Timekeepers Beware: Block Billing, Other Errors Costs Firm Over $400k in Legal Fees

Posted on August 14th, 2018 by Legal Fee Advisors

By Zachary Kalmbach.

To account for block billing and several other billing inefficiencies, an SDNY court reduced a million-dollar fee request by over 40%. In a breach-of-contract case between Benihana, Inc. (“BI”) and Benihana of Tokyo, LLC (“BOT”), a panel of arbitrators found that BI’s termination of BOT’s license had not been justified. Ten months later, the Court entered an injunction tracking the terms of the arbitration decision, which obliged BOT to comply with agreement.[1] After 6 months, BI claimed that BOT was violating the injunction, and moved for sanctions. The Court agreed with BI, and further ruled that BOT had to pay legal fees BI had incurred attempting to obtain BOT’s compliance with the injunction. BI requested $1,040,782.49 in fees and $21,468.85 in costs. While the Court granted the costs request in full, it reduced the fees by 41% to exclude time billed prior to the injunction order and to account for a number of billing inefficiencies.

First, the Court excluded all hours billed prior to the injunction order. Although BI’s efforts to enforce the injunction were directed towards the same goal of assuring compliance with the agreement, the Court had explicitly notified the parties that it would consider sanctions only as to conduct post-dating the injunction. This, in the Court’s view, precluded any recovery of fees incurred prior to the order.

As to the reasonableness of the number of hours billed, the Court ruled that block billing warranted an across-the-board reduction. Although the court had “no doubt” that the lawyers worked all the hours reported, they were obligated to “be punctilious in accounting for its time,” and “block-billing deficiencies…require reductions to BI’s compensable hours.” For example, block-billed entries such as “review and revisions of motion for sanctions; editing and organization of exhibits; interoffice conferences, telephone conferences, e-mails regarding status and strategy” warranted a reduction.

The Court found other inefficiencies that merited reductions. For example, there were several occasions where multiple lawyers spent substantial time reviewing letters and attending internal conferences, telephone conferences, and other meetings. While “a second pair of eyes” on letters to an adversary or submissions to a court are sometimes merited, numerous timekeepers billing for review of such communications and for common discussions was unacceptable to the Court. Moreover, a number of internal discussions were not compensable. For example, entries such as “attend litigation strategy meetings to discuss the impact of the opinion and the next steps” warranted reductions.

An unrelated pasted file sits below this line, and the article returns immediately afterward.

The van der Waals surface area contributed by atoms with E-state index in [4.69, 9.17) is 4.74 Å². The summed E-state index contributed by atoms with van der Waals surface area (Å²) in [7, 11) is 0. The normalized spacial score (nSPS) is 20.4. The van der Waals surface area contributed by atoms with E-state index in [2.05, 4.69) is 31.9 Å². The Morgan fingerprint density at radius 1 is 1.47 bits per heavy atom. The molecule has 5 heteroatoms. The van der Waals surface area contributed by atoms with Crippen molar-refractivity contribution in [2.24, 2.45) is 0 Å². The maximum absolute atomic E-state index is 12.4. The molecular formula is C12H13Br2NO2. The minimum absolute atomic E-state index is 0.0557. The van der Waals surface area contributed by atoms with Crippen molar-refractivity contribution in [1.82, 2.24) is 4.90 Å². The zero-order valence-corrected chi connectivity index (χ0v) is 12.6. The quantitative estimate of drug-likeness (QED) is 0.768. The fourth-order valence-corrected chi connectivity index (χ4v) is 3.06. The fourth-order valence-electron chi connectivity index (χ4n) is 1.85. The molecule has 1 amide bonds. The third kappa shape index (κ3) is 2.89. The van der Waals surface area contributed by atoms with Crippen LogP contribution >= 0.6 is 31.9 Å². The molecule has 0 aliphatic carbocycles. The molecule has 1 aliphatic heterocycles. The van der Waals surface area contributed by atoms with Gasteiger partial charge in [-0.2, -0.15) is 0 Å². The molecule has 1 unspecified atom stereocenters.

After excluding hours billed prior to the injunction, the Court determined that block billing and the other inefficiencies detailed above warranted an across-the-board reduction in hours. Accordingly, the Court reduced one partner’s hours by 30% and the rest of the attorneys’ hours by 15%. The Court emphasized that the partner, who was the highest paid of all timekeepers, kept especially vague and block-billed time entries and had been found to have similar problems in prior cases. The reductions led to a revised fee award of $613.211.19.

In sum, the Court reduced the requested award of attorneys’ fees by $427,571.30, or 41%. BI’s requested expenses of $21,468.85 were awarded in full. This case offers useful guiding principles to petitioners and challengers of fee awards. For example, block billing may serve as a basis for a reduction even if a court is confident that every hour billed was actually spent working. Moreover, the case suggests that time spent reviewing the work of other lawyers and attending internal conferences such as strategy meetings is not compensable.

[1] The Court awarded BI $118,860.26 in attorneys’ fees for work leading to the injunction. BI originally requested $175,000 in fees, but the Court reduced the award to account for block billing and duplicative work. For a discussion of the fee dispute, see https://legalfeeadvisors.com/new-york-court-gives-benihanas-fees-chop/.

Benihana, Inc. v. Benihana of Tokyo, LLC, No. 15 CIV. 7428 (PAE), 2017 WL 6551198 (S.D.N.Y. Dec. 22, 2017)

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